Using VScode for Sonic Pi

Configuring tasks and keybindings in VScode for Sonic Pi

I love Sonic Pi, but I'd prefer using VScode over the default editor. An extension is currently in the works. Here are some relevant links:

Until then, here's a quick and simple way to run/play Sonic Pi music from VScode directly.

1. Install sonic-pi-cli 👨‍💻

Sonic-pi-cli can be installed by running:

gem install sonic-pi-cli

Check out their GitHub repository for more details.

Once it's been installed, make sure it's working properly. Keep the Sonic Pi app running, then run the following command in your terminal:

sonic_pi play 50

The Sonic Pi app needs to be running for sonic-pi-cli to work.

2. Using sonic-pi-cli to play a file 🎵

Say for example, you have your Sonic Pi code in music.rb. Run

cat music.rb | sonic_pi

to play the music.

If you don't understand what this command does, you can read more here. In short, the pipe (|) passes the output of a command to another command.

To stop the music playing, run

sonic_pi stop

3. Configuring keyboard shortcuts ⌨️

Running cat music.rb | sonic_pi and sonic_pi stop every time is a little annoying. Luckily, VScode makes it easier to defne custom tasks and keyindings.

Tasks

To open tasks.json, use the keyboard shortcut cmd+shift+P. Type >Tasks: Open user tasks, and you should see a JSON file that looks like this:

{
  // See https://go.microsoft.com/fwlink/?LinkId=733558
  // for the documentation about the tasks.json format
  "version": "2.0.0",
  "tasks": [
  ]
}

We need to add 2 tasks:

  1. To start playing the current file with Sonic Pi: cat <current file> | sonic_pi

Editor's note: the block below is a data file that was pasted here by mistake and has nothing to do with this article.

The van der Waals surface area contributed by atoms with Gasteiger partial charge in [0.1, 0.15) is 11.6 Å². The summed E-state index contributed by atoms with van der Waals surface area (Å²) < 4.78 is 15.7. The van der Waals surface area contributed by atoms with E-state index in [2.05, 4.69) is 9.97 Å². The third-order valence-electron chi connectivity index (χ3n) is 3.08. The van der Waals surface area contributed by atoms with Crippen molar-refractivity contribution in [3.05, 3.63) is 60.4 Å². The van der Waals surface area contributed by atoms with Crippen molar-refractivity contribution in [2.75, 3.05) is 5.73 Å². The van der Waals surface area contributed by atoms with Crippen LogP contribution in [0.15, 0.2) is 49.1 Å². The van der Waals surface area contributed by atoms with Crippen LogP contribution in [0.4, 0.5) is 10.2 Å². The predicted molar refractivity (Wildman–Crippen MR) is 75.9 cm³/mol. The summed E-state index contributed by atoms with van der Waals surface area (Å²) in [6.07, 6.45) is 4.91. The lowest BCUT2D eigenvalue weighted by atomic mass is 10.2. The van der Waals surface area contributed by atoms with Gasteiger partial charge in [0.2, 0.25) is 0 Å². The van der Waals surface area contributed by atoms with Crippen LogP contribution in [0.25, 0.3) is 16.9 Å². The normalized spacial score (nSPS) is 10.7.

2. To stop playing: sonic_pi stop.

We also have to give them unique labels. I'm going to use sp-run and sp-stop.

Now edit tasks.json:

{
  // See https://go.microsoft.com/fwlink/?LinkId=733558
  // for the documentation about the tasks.json format
  "version": "2.0.0",
  "tasks": [
    // PLAY MUSIC
    {
      "label": "sp-run",
      "type": "shell",
      "command": "cat ${file} | sonic_pi"
    },

    // STOP PLAYING
    {
      "label": "sp-stop",
      "type": "shell",
      "command": "sonic_pi stop"
    }
  ]
}

As you can see, the task sp-run runs the shell command cat ${file} | sonic_pi, and sp-stop runs the command sonic_pi stop.

Keybindings

Now we need to add keybindings to these tasks.

To open keybindings.json, use the keyboard shortcut cmd+K cmd+s. Click the button at the top right to open it in the JSON format. It should like similar to this:

// Place your key bindings in this file to override the defaults
[
  // ..
  // all of your keybindings
  // ...
]

To bind a keyboard shortcut to a task, we have to set its command to workbench.action.tasks.runTask. We also want to limit this keyboard shortcut to ruby (.rb) files.

Edit keybindings.json:

// Place your key bindings in this file to override the defaults
[
  // ..
  // all your other keybindings
  // ...
  
  // for sonic pi
  {
    "key": "ctrl+alt+s",
    "command": "workbench.action.tasks.runTask",
    "args": "sp-run",
    "when": "editorLangId == ruby" // limit these keybindings to work in ruby files
  },
  {
    "key": "ctrl+alt+d",
    "command": "workbench.action.tasks.runTask",
    "args": "sp-stop",
    "when": "editorLangId == ruby"
  }
]

I've added ctrl+alt S to play the file, and ctrl+alt D to stop. Feel free to change them.

To make sure this works, create a file with the extension .rb, and some code:

live_loop :main do
  play :E4
  sleep 1
end

Start the Sonic Pi app,

Now use the keyboard shortcut you defined for sp-run, (ctrl+alt S in this example), and you should here the music playing!

Make a change. For example:

live_loop :main do
  play :C4  # <-- change
  sleep 1
end

Use the keyboard shortcut (ctrl+alt S) to play the music again. Great! No need to stop playing every time you make a change!

Finally, top stop the music playback, use the keyboard shortcut for sp-stop (ctrl+alt D in this example)

Logs 📝

Unfortunately, logs cannot be shown in VScode (yet). But you can still view them in the Sonic Pi app.

If you would like to refer to any files changed in this tutorial, check out the GitHub gist.

References 📖

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